Thursday, December 5, 2019

Initial jobless claims still a positive; what I’ll be watching for tomorrow

 - by New Deal democrat

As I’ve said a number of times over the past few months, the lack of an increase in initial jobless claims is the best argument against any oncoming recession. If businesses aren’t laying employees off, those same people are consumers who are going to continue to spend, which is 70% of the total economy.

This morning’s initial jobless claims report continues the streak. At 203,000, it is the lowest since April. Averaging it with last week, due to the change in Thanksgiving this year gives us 215,000 for the two weeks - right in line with the average for over the past year.

The four week moving average is 217,750, only 7.9% higher than April’s low of 201,500 - and below my 10% threshold for concern. The monthly average for November was 216,400, which is -3.7% below last November’s, also a positive:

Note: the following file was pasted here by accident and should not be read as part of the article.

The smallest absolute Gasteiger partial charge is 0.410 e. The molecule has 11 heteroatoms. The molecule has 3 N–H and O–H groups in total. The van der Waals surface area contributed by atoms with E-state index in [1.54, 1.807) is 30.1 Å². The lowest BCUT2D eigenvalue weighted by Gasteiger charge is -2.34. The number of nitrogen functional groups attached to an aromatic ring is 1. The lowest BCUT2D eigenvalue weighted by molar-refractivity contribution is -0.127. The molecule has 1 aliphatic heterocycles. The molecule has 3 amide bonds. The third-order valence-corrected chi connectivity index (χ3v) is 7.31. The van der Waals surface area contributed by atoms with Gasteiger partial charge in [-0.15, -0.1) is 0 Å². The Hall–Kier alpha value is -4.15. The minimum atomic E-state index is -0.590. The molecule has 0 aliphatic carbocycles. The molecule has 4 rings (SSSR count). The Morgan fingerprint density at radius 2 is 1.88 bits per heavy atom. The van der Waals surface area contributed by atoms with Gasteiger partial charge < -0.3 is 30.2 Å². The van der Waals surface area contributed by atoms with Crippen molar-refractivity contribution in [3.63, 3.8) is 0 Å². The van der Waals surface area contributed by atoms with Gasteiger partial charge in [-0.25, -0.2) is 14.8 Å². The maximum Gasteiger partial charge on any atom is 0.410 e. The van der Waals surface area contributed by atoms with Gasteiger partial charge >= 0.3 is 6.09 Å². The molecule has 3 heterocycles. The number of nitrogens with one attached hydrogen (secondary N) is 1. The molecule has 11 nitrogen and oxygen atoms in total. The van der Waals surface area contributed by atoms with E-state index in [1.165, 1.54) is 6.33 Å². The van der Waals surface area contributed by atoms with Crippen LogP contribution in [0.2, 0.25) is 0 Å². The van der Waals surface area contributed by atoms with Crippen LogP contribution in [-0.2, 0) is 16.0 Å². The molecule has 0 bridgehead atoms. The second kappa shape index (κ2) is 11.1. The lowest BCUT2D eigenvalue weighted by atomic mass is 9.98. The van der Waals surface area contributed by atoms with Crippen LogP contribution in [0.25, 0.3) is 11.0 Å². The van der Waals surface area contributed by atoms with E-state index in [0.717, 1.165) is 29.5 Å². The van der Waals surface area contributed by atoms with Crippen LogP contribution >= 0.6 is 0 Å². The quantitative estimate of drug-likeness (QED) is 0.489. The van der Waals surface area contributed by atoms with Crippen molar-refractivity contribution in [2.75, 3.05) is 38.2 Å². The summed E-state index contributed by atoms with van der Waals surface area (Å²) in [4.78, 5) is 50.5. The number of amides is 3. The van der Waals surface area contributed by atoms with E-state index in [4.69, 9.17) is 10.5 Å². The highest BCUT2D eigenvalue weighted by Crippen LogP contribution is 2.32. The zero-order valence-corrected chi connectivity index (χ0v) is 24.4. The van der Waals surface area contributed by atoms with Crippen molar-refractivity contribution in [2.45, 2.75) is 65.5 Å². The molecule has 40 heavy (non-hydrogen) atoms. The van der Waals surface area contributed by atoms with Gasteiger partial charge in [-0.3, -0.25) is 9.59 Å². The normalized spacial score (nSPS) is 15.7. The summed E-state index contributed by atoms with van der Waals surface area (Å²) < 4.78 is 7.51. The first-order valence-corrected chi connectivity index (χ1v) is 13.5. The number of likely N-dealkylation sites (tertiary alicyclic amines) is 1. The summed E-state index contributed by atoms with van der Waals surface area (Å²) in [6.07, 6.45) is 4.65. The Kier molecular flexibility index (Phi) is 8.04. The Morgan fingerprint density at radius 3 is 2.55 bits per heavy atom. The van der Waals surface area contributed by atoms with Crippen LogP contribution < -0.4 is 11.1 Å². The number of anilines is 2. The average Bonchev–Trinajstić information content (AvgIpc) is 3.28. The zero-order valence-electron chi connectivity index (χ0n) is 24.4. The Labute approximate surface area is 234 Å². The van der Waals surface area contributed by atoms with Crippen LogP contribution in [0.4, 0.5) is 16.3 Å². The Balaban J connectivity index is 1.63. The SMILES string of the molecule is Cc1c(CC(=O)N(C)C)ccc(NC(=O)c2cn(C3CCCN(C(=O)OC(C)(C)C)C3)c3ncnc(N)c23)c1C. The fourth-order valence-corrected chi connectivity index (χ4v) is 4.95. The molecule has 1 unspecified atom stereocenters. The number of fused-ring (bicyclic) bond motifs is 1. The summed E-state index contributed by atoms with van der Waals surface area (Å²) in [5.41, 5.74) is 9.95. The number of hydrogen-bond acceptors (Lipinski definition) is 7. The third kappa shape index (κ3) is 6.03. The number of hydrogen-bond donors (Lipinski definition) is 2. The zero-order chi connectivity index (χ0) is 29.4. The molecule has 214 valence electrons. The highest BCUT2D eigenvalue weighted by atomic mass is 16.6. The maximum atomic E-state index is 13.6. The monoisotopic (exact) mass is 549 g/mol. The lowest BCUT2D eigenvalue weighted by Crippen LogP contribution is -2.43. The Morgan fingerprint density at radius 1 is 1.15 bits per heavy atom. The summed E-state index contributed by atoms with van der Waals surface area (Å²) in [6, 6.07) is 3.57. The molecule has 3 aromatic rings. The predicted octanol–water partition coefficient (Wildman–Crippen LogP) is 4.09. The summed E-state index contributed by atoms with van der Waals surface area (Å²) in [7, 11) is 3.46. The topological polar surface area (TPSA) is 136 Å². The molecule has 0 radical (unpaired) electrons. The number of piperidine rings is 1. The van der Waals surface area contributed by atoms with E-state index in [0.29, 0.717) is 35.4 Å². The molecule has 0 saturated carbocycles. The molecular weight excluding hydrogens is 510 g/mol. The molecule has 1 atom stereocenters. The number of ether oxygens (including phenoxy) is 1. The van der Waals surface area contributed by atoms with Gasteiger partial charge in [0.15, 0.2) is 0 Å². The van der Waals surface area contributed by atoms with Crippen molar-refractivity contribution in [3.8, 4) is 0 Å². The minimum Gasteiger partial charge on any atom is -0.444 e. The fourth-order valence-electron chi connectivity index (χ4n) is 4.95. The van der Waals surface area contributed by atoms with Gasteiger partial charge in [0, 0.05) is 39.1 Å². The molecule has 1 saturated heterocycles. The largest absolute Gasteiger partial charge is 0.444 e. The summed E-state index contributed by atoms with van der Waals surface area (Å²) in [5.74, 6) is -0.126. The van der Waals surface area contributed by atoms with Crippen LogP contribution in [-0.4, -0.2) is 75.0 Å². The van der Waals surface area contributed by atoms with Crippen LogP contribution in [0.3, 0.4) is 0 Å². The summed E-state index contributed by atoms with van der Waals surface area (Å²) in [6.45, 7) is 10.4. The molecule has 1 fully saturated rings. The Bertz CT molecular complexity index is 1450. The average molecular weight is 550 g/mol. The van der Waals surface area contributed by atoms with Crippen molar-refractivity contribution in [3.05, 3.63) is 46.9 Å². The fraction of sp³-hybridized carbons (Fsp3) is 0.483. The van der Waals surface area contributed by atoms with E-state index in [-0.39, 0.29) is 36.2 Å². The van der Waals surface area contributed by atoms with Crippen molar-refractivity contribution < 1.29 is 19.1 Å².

Even the less leading but less volatile 4 week average of continuing claims is only +0.4% higher than one year ago, well below my +5% YoY threshold for concern:

Since initial claims leads the unemployment rate, my anticipation is that tomorrow’s jobs report will see unemployment remain at 3.6% +/-0.1%:

Tomorrow I will also again be particularly interested in manufacturing, residential construction, and temporary employment, the markers for all of which indicated contraction in the past month. Here is the update on temporary jobs from the American Staffing Association:

The pattern has been that the initial estimate for all has been positive, with substantial downward revisions in both temporary jobs and manufacturing. So I will be paying extra attention to the revisions in these, and to the goods producing sector in general, tomorrow.